Free speech rights and free speech pedagogy
I am working on a paper about student speech rights in public school that has me vacillating about whether the classic Supreme Court case of Tinker v. Des Moines Independent Community School District (1969) is a brilliant exercise in linedrawing or an utter failure. Many readers will remember that Tinker held that students could wear black armbands to school in silent protest of American involvement in hostilities in Vietnam; school officials may interfere with or punish speech only if they reasonably forecast that it will “materially or substantially interfer[e] with the requirements of appropriate discipline in the operation of the school or collide with the rights of others.” The Tinker rule has the nice feature of explaining why a student cannot answer a teacher’s question “What were the results of Irish potato famine?” with “US Out of Vietnam!” while she can say the same thing in the hallway. More broadly, Tinker establishes a certain kind of pedagogical regime for the hours that students spend in-school-but-not-in-class, one where students can learn how to exercise constitutional rights by practicing them, up to the point of disruption.
Tinker’s flaws were made vivid once again this week by yet another case, this one from the Fourth Circuit, involving students being prohibited from and punished for wearing to school clothing that bears the likeness of Confederate flags. Such behavior seems initially very similar to wearing a black armband to protest Vietnam; but the courts of appeals have fairly consistently held that such speech can be barred under Tinker because histories of racial tension make it reasonable for school authorities to expect disruption to result from such displays. The new case, Hardwick v. Heyward, is quite emphatic on this score, emphasizing that the mere fact that the shirts did not lead to disruption is immaterial, because it was reasonable for school officials to predict disruption; moreover past racial disputes in the school were material, because they made the prediction more reasonable. The Hardwick rationale pretty clearly means that, had there once been fistfights in the Des Moines schools about the Vietnam War, or perhaps even World War II, then the armbands could have been banned in the present. Thus Tinker is deployed to create a particularly strong kind of hecklers’ veto.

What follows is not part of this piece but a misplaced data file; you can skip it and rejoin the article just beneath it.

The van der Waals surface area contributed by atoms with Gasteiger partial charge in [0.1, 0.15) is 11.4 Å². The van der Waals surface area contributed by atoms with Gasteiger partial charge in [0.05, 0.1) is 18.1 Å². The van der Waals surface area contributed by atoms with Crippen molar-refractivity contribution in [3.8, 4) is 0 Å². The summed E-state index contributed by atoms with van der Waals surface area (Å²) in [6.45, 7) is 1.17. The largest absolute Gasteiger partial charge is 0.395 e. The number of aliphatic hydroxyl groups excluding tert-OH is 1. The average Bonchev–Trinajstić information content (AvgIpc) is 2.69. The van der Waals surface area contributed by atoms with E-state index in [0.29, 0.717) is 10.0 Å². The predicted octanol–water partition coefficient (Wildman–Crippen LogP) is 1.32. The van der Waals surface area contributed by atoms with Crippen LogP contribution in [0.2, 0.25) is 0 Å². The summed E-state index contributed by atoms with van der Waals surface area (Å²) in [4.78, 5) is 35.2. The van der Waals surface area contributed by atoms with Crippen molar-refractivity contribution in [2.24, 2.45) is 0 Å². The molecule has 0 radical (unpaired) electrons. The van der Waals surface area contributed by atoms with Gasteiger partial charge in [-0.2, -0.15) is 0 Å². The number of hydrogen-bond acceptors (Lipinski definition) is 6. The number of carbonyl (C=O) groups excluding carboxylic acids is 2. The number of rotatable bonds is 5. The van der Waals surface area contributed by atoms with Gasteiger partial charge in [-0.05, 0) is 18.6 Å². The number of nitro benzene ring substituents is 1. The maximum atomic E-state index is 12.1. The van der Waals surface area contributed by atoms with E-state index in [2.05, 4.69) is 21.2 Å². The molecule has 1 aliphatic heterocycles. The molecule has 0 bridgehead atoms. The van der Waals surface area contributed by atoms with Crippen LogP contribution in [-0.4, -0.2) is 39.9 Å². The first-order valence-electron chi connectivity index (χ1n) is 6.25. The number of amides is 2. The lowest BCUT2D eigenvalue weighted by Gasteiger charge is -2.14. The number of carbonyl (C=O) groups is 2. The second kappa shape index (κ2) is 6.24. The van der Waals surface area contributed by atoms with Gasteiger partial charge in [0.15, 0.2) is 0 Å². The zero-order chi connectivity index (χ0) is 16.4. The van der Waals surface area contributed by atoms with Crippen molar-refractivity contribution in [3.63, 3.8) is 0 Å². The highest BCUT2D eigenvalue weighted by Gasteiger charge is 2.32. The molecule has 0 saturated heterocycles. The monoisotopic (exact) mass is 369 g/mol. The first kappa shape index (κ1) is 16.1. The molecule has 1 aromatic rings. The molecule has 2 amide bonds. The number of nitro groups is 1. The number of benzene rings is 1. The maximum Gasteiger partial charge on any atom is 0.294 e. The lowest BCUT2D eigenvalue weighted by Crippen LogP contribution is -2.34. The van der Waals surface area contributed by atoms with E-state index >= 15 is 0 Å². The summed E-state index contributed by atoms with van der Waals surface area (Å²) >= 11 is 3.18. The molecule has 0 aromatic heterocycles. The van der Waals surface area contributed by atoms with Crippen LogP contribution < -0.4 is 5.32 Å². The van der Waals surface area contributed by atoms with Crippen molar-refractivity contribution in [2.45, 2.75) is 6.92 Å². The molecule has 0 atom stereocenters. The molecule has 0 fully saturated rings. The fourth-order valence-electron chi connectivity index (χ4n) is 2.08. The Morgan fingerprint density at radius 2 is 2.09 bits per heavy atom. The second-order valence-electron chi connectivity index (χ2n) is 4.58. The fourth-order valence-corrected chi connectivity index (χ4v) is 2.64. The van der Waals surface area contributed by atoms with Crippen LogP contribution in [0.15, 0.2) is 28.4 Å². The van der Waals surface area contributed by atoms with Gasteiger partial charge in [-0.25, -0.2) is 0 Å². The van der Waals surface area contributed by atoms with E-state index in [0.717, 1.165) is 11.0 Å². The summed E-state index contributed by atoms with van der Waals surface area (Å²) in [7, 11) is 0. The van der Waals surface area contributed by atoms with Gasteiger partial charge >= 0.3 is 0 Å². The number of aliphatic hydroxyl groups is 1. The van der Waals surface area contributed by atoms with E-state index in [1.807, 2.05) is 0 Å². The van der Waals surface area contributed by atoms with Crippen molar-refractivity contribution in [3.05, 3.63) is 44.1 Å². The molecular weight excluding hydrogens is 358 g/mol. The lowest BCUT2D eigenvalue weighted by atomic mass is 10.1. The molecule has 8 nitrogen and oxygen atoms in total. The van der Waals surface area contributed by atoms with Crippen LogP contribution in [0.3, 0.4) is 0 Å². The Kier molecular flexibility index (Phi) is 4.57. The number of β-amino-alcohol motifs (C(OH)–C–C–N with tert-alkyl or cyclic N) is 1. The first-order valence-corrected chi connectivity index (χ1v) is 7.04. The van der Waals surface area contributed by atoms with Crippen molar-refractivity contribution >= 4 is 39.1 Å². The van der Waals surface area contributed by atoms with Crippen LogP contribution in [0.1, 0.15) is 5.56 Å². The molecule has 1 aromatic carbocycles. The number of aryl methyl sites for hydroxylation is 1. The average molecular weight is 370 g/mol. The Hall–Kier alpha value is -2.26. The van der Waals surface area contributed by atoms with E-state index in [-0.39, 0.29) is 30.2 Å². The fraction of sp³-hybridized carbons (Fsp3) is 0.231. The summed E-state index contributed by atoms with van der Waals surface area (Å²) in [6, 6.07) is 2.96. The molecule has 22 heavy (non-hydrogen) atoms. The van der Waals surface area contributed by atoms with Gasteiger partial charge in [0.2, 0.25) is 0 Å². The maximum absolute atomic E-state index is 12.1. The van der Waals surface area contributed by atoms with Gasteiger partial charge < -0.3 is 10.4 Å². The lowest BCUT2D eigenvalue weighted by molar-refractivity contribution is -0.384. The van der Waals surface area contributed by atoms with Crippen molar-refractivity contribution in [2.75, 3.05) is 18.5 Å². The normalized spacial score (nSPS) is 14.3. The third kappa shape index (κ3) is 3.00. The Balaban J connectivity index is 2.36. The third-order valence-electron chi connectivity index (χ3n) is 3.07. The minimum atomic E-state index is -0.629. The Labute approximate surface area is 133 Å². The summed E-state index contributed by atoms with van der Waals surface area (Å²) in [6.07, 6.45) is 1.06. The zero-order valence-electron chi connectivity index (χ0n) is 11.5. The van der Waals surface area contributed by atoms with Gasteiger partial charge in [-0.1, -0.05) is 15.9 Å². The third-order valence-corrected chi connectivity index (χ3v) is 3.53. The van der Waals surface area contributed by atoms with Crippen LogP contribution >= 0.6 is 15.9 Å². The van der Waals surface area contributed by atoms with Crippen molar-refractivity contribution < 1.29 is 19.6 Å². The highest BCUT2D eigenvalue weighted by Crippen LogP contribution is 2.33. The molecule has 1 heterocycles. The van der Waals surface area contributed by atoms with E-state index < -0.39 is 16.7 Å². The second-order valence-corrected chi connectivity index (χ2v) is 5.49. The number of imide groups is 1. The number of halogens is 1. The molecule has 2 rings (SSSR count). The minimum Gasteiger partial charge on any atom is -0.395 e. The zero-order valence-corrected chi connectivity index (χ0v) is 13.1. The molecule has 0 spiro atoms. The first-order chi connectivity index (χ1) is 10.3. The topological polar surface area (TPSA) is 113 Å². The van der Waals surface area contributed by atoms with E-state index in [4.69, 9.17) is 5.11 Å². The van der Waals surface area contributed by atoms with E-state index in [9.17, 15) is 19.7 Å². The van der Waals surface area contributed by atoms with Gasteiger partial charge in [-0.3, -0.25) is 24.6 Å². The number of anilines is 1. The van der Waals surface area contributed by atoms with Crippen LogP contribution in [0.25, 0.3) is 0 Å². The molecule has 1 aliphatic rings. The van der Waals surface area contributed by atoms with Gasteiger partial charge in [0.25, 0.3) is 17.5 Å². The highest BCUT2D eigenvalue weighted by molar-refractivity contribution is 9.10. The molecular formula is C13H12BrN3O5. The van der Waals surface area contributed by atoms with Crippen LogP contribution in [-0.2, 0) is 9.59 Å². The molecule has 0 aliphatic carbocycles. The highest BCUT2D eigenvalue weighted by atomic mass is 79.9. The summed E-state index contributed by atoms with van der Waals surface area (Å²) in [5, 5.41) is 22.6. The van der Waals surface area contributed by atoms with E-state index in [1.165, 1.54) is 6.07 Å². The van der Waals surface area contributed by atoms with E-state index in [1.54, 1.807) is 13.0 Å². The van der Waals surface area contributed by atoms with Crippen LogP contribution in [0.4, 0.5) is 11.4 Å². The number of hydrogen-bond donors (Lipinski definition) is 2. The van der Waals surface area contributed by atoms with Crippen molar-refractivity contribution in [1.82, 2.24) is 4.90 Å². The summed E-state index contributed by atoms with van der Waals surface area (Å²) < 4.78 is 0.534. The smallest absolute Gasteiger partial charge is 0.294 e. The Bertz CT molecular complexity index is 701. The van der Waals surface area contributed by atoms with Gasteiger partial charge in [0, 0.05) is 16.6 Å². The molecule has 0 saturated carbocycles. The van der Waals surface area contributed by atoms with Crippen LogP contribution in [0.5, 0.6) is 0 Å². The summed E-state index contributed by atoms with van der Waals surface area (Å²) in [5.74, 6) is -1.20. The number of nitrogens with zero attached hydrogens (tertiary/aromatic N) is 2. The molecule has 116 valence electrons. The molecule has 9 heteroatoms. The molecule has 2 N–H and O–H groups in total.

My gut reaction to this case is — who is fooling whom? To my mind, it seems to me that the difference between the two cases is that a Confederate flag t-shirt is an irresponsible deployment of one’s free speech rights while the black armband is not. It might be that this should not matter for a person on the street, but a child in school is being taught how to use their free-speech rights, both in class and in-school-but-not-in-class. Schools, training students for civic participation, exist to teach children how to use their rights well. Schools should be able to engage in viewpoint discrimination when doing so, because that is what teaching is: just as we use viewpoint discrimination in punishing speech in class (some arguments about the potato famine get an A, others are rejected as unsound), we can use it in the hallways and cafeterias too.
The problem with this sort of honesty is that viewpoint discrimination scares us, as it should. If teachers and principals can decide what viewpoints are too odious for responsible expression, the little polis of the school starts to look, and can easily become, authoritarian. And how can we expect students to learn responsible exercise of their civil rights, by practicing them, if they must do so in a system where authority limns the boundaries of permissible viewpoint? I think this is a very valid point, and worry about it. But I am inclined to think that it is better for school authorities to determine the range of acceptable expression than for heckling classmates to do so.